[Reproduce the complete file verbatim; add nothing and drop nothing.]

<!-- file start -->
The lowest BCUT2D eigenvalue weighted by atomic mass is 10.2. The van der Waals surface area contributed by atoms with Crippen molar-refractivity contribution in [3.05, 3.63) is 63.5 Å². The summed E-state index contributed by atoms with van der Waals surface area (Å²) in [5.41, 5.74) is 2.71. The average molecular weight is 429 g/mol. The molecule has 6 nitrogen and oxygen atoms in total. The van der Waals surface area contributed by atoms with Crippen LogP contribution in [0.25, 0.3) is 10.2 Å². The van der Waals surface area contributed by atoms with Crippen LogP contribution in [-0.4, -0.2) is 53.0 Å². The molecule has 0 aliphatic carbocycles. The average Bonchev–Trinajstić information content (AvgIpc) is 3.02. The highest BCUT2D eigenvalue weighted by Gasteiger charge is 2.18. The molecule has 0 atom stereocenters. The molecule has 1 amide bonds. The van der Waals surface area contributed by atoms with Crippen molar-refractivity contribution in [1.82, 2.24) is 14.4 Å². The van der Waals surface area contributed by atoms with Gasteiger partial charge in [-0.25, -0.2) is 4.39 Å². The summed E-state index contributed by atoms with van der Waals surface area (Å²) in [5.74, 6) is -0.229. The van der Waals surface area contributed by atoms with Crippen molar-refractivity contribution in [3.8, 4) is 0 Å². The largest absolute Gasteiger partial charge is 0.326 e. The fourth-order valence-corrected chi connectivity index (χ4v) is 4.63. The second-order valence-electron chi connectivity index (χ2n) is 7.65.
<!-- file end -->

The lowest BCUT2D eigenvalue weighted by atomic mass is 10.2. The van der Waals surface area contributed by atoms with Crippen molar-refractivity contribution in [3.05, 3.63) is 63.5 Å². The summed E-state index contributed by atoms with van der Waals surface area (Å²) in [5.41, 5.74) is 2.71. The average molecular weight is 429 g/mol. The molecule has 6 nitrogen and oxygen atoms in total. The van der Waals surface area contributed by atoms with Crippen LogP contribution in [0.25, 0.3) is 10.2 Å². The van der Waals surface area contributed by atoms with Crippen LogP contribution in [-0.4, -0.2) is 53.0 Å². The molecule has 0 aliphatic carbocycles. The average Bonchev–Trinajstić information content (AvgIpc) is 3.02. The highest BCUT2D eigenvalue weighted by Gasteiger charge is 2.18. The molecule has 0 atom stereocenters. The molecule has 1 amide bonds. The van der Waals surface area contributed by atoms with Crippen molar-refractivity contribution in [1.82, 2.24) is 14.4 Å². The van der Waals surface area contributed by atoms with Gasteiger partial charge in [-0.25, -0.2) is 4.39 Å². The summed E-state index contributed by atoms with van der Waals surface area (Å²) in [5.74, 6) is -0.229. The van der Waals surface area contributed by atoms with Crippen molar-refractivity contribution in [3.8, 4) is 0 Å². The largest absolute Gasteiger partial charge is 0.326 e. The fourth-order valence-corrected chi connectivity index (χ4v) is 4.63. The second-order valence-electron chi connectivity index (χ2n) is 7.65.